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The ruling party's old guard is set to back Samia Suluhu Hassan against a security cabal which was in charge for the last week
After announcing the death from a 'heart condition' of President John Magufuli on the evening of 17 March, Vice-President Samia Suluhu Hassan returns to the urgent matter of the succession. Substantive but discreet talks have been in train for the past week – even as Prime Minister Kassim Majaliwa was emphatically denying reports of Magufuli's illness.
Magufuli's death, whether or not the government eventually attributes it to Covid-19, along the loss of other senior state officials to the virus, is likely to speed a change in public health policy and attitudes to the pandemic.
Earlier this month, the government sent Covax, set up by Gavi, the Vaccine Alliance and commercial backers, its first order for vaccines having earlier declined to join the programme. It is also sending data on Covid-19 cases in Tanzania to the World Health Organization in Brazzaville and Geneva after at first refusing to do so.
Suluhu Hassan has announced two weeks of official mourning for Magufuli. Malawi's President Lazarus Chakwera made a fulsome eulogy on Magufuli's regional role, as did Kenya's President Uhuru Kenyatta. The most enthusiastic tribute outside the country so far has come from Kenya's former prime minister Raila Odinga.
Under the constitution Suluhu Hassan should complete Magufuli's second and final term, which ends in 2025. No date has been set for her inauguration.
A low-key figure with a narrow political base she may struggle to consolidate power. Opposition activists see her as more conciliatory and collaborative than Magufuli and his allies. Leader of the opposition Alliance for Change and Transparency-Wazalendo, Zitto Kabwe, sent condolences to her shortly after she announced Magufuli's death.
After graduating from Mzumbe University in Tanzania, Suluhu Hassan worked for the UN's World Food Programme. She studied public administration at postgraduate level at the University of Manchester, United Kingdom, before returning to Tanzania to take up a political career, first as a member of the Zanzibar Assembly, then as Minister of State in the Vice-President's office for Union Affairs under the presidency of Jakaya Kikwete, who remains a close ally.
The ruling Chama Cha Mapinduzi (CCM) party has long been factionalised, complicating agreement on the next moves. The main forces in contention are the old guard in CCM and a group of securocrats composed of Magufuli ultra-loyalists. Until now, she was viewed as outside the ruling party's simmering factional contests.
Under the constitution, parliament speaker Job Ndugai is next in line for the succession after Suluhu Hassan. He is said to have his own ambitions for the presidency, at least in the longer term. The constitution dictates that after being sworn in, the new president name a new Vice-President, who has to be approved by half of all MPs. Ndugai has already summoned the 393 assembly members to the capital, Dodoma.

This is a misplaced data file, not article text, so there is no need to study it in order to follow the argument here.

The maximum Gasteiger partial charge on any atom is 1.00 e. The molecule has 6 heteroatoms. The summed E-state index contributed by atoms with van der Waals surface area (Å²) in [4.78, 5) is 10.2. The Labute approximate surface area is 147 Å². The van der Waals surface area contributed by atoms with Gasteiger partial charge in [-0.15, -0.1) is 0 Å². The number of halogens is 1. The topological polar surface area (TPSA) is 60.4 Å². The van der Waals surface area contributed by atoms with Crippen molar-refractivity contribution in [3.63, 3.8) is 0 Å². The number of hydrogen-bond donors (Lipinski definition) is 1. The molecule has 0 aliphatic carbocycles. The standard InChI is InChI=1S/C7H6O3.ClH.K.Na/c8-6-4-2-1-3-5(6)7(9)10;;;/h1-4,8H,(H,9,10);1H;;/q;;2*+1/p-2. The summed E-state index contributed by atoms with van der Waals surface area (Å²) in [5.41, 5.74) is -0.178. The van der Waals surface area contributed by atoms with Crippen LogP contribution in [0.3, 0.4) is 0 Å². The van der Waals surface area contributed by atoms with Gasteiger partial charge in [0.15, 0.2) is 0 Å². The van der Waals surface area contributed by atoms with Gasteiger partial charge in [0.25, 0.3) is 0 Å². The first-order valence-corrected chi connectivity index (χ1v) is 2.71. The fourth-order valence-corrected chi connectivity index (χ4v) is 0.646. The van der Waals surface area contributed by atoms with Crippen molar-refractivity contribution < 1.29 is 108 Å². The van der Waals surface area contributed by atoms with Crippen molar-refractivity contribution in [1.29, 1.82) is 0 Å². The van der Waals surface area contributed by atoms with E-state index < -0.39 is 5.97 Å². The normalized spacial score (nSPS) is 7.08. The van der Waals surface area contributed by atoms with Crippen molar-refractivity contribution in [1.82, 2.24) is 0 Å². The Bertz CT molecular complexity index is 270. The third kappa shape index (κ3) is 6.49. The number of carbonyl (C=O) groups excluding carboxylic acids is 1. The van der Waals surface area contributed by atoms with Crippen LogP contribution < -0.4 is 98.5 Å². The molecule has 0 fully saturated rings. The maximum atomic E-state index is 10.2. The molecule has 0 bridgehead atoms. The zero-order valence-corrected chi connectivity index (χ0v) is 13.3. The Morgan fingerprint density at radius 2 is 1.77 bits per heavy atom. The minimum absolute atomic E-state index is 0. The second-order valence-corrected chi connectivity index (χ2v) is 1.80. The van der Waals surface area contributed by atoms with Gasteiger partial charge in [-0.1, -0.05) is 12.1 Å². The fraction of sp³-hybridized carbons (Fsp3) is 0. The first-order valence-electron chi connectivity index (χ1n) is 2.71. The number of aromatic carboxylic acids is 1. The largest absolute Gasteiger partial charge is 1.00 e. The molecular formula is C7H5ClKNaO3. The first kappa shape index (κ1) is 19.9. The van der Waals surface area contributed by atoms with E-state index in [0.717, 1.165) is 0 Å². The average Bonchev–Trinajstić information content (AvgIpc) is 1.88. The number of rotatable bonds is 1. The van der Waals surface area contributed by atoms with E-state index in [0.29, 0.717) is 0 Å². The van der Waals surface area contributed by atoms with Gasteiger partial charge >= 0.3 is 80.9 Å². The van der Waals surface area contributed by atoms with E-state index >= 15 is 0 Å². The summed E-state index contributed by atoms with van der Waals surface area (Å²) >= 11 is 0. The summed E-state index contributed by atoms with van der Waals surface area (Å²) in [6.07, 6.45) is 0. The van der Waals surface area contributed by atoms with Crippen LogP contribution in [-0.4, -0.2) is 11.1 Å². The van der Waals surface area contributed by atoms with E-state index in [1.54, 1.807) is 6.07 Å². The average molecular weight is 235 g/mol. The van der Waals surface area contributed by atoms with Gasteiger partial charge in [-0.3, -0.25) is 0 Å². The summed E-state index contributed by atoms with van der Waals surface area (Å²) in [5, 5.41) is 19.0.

Suluhu Hassan has within her gift a number of parliamentary seats, which she could allocate to placate rival factions. She could also use these to make strategic cabinet appointments and boost her standing.
The dominant faction within the party is an old guard loyal to former President Jakaya Kikwete. Bolstered by the return of once-key party financier, Rostam Aziz, Kikwete's influence is set to increase (AC Vol 51 No 21, Kikwete marshals his troops). Also in this group is the former prime minister Edward Lowassa and former Secretary General of the CCM, Abdulrahman Kinana. They will push against some of the more unpopular Magufuli loyalists at the top of the party such as CCM Secretary for Ideology Humphrey Polepole.
Along with CCM Vice-Chairmen Philip Mangura and Ally Mohammed Shein, Polepole has announced there will be a special meeting of the party's central committee on 20 March in Dar-es-Salaam.
Other factions centre on Prime Minister Kassam Majaliwa, Local Government Minister Selemani Jafo and the former Environment Minister and Minister of State for Union Affairs, January Makamba. Makamba knows Suluhu Hassan well, calling her the 'most underrated politician in the country'.
Zanzibar president's Hussein Ali Mwinyi, who is the son of former President Ali Hassan Mwinyi, is seen as a bridge between Magufuli loyalists and the CCM old guard and could play a key role in managing the transition. Mwinyi was to have presided at an official function, with Suluhu Hassan as guest, at State House in Zanzibar's Stone Town on 14 March. The event was cancelled because of Magufuli's health.
The securocracy, dominated by Magufuli loyalists, has kept a tight grip on the government in the past weeks and will try to protect their position in the new order. They include: Public Service head and Secretary General of the CCM, Bashiru Ally; former police chief and new Director General of the Tanzania Intelligence and Security Service (TISS), Diwani Athumani; and Director of Operations at TISS, Frederick Kibuta. So far, Ally and Athumani have cooperated formally with Suluhu Hassan.
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